Decree of August 16, 1901 on Regulation of Public Administration for the Implementation of the Law of July 1, 1901 on Associations ("Implementation Decree of the Associations Law")
Law No. 87-571 of July 23, 1987 on the Development of Philanthropy ("Law on Philanthropy
Law No. 2003-709 of Auqust 1, 2003 on Philanthropu, Associations, and Foundations
Tax Code (France Republic)
Implementation Regulation (EEC) No. 2290/83 of July 29, 1983 of Regulation (EEC) 918/83
French tax administration guidelines BO1-IS-CHAMP 10-50-20120912
French tax administration guidelines BOI-BIC-RICI-20-30-20120912
French tax administration BOI-TVA-CHAMP-30-10-20120912
Model Charters for Public Utility Associations and Foundations, Conseil d'Etat
Order of the Ministry of Economics, Finance, and Industry of December 30, 1983 on Tax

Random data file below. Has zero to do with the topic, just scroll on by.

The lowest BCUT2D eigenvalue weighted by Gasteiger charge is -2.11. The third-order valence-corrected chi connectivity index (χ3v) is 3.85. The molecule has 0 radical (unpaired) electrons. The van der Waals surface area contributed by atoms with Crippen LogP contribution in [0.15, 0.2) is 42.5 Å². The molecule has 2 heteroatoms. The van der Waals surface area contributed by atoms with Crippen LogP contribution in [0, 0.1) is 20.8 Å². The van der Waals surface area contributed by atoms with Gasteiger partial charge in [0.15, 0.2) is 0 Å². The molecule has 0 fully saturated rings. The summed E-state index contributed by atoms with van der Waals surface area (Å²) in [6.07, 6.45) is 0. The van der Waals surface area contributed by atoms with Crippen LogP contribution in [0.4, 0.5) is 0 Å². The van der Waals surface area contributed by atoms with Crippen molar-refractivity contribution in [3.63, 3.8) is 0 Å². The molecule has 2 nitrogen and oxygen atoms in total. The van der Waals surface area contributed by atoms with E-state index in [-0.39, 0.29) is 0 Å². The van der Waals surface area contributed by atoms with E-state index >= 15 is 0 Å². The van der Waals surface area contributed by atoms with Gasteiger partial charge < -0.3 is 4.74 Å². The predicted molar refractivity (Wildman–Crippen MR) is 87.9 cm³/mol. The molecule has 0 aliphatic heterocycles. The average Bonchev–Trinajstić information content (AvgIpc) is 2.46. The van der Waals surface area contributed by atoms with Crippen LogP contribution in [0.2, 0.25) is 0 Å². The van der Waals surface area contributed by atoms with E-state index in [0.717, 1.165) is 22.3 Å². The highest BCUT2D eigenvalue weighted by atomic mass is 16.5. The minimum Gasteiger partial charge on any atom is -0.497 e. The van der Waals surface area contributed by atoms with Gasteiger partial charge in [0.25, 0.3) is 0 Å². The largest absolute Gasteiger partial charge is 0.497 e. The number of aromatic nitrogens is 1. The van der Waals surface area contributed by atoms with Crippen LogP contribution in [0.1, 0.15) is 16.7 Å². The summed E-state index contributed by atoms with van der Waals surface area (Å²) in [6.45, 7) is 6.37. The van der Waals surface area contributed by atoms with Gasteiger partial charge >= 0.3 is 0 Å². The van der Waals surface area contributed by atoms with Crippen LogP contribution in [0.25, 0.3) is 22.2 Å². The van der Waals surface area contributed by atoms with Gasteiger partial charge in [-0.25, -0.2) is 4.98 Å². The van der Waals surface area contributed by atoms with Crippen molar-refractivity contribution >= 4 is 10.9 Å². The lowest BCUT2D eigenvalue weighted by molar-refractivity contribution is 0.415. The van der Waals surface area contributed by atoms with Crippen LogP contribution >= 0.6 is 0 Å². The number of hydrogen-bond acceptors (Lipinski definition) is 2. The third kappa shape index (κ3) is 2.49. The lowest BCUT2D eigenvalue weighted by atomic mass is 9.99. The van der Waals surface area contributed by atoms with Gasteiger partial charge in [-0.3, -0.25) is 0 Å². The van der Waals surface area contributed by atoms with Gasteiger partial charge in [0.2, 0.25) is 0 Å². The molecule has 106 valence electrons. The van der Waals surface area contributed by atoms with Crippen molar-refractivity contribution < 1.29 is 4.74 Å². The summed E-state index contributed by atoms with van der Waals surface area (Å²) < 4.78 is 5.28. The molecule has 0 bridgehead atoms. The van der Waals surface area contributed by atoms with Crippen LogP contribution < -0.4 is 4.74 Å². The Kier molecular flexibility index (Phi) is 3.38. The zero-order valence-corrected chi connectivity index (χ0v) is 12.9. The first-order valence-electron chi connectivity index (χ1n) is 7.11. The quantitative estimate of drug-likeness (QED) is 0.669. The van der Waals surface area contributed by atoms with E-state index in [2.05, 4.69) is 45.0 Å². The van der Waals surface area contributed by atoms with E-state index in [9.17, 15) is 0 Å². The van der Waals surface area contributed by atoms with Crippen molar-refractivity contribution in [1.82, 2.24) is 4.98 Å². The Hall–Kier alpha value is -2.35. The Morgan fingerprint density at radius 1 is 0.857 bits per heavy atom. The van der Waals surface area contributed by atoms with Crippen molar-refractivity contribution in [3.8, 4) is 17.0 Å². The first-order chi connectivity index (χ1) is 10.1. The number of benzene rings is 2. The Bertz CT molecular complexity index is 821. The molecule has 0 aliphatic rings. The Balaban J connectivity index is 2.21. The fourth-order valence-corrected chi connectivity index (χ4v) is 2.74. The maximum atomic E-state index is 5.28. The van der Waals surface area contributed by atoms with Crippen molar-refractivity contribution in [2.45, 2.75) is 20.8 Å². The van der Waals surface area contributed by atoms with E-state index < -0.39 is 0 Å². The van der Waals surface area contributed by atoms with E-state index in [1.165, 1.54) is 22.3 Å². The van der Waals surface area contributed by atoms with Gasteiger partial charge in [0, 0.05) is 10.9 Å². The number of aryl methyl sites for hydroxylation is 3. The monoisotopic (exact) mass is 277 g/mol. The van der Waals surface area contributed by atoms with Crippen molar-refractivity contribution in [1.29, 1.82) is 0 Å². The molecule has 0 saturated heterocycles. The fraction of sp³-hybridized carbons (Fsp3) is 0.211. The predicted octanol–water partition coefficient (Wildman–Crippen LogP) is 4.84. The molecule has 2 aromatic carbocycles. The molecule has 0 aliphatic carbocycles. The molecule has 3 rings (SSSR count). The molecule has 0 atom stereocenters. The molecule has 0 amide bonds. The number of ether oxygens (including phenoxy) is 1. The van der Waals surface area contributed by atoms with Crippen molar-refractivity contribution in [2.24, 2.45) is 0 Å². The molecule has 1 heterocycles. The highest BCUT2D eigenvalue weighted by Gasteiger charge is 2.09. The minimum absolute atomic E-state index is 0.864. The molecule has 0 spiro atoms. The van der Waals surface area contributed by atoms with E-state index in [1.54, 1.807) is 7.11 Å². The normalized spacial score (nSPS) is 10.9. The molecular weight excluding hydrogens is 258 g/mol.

Exemptions ("Customs Order")
Education Code (France Republic)
European Council Directive No. 132/2009
European Regulation No. 1186/2009
III. Relevant Legal Forms
A. GENERAL LEGAL FORMS
Two or more people can form an association for legal activities other than "profit sharing" (Article 1 of the Association Law). In order to acquire corporate status, it is necessary to register the existence of the association with the prefecture (national land division). (3) The Association may seek Non-Commercial or Non-Commercial Status as described in the Section on Non-Commercial Status (Section III[B]).
In March 2012, the French Supreme Administrative Court (Conseil d'Etat) relaxed the standard law, giving flexibility to the association's management and working
There are currently around 1.3 million registered associations in France and many more unregistered associations.